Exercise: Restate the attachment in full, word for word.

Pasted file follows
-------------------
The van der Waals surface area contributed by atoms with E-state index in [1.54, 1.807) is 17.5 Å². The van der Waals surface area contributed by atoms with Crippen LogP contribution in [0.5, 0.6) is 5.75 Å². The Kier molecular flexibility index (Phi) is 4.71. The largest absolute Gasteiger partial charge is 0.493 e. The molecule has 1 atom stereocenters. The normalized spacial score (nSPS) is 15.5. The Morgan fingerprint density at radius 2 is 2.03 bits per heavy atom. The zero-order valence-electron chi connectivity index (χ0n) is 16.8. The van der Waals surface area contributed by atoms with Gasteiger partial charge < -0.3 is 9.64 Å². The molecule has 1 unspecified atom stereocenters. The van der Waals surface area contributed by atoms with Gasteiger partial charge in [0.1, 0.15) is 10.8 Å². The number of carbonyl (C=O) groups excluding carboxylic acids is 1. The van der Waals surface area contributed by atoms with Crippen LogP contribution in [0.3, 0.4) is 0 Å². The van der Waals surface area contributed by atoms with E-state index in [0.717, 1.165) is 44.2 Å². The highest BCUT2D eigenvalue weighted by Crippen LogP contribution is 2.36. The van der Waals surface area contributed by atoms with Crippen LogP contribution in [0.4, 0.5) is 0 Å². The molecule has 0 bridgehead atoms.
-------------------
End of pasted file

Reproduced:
The van der Waals surface area contributed by atoms with E-state index in [1.54, 1.807) is 17.5 Å². The van der Waals surface area contributed by atoms with Crippen LogP contribution in [0.5, 0.6) is 5.75 Å². The Kier molecular flexibility index (Phi) is 4.71. The largest absolute Gasteiger partial charge is 0.493 e. The molecule has 1 atom stereocenters. The normalized spacial score (nSPS) is 15.5. The Morgan fingerprint density at radius 2 is 2.03 bits per heavy atom. The zero-order valence-electron chi connectivity index (χ0n) is 16.8. The van der Waals surface area contributed by atoms with Gasteiger partial charge < -0.3 is 9.64 Å². The molecule has 1 unspecified atom stereocenters. The van der Waals surface area contributed by atoms with Gasteiger partial charge in [0.1, 0.15) is 10.8 Å². The number of carbonyl (C=O) groups excluding carboxylic acids is 1. The van der Waals surface area contributed by atoms with Crippen LogP contribution in [0.3, 0.4) is 0 Å². The van der Waals surface area contributed by atoms with E-state index in [0.717, 1.165) is 44.2 Å². The highest BCUT2D eigenvalue weighted by Crippen LogP contribution is 2.36. The van der Waals surface area contributed by atoms with Crippen LogP contribution in [0.4, 0.5) is 0 Å². The molecule has 0 bridgehead atoms.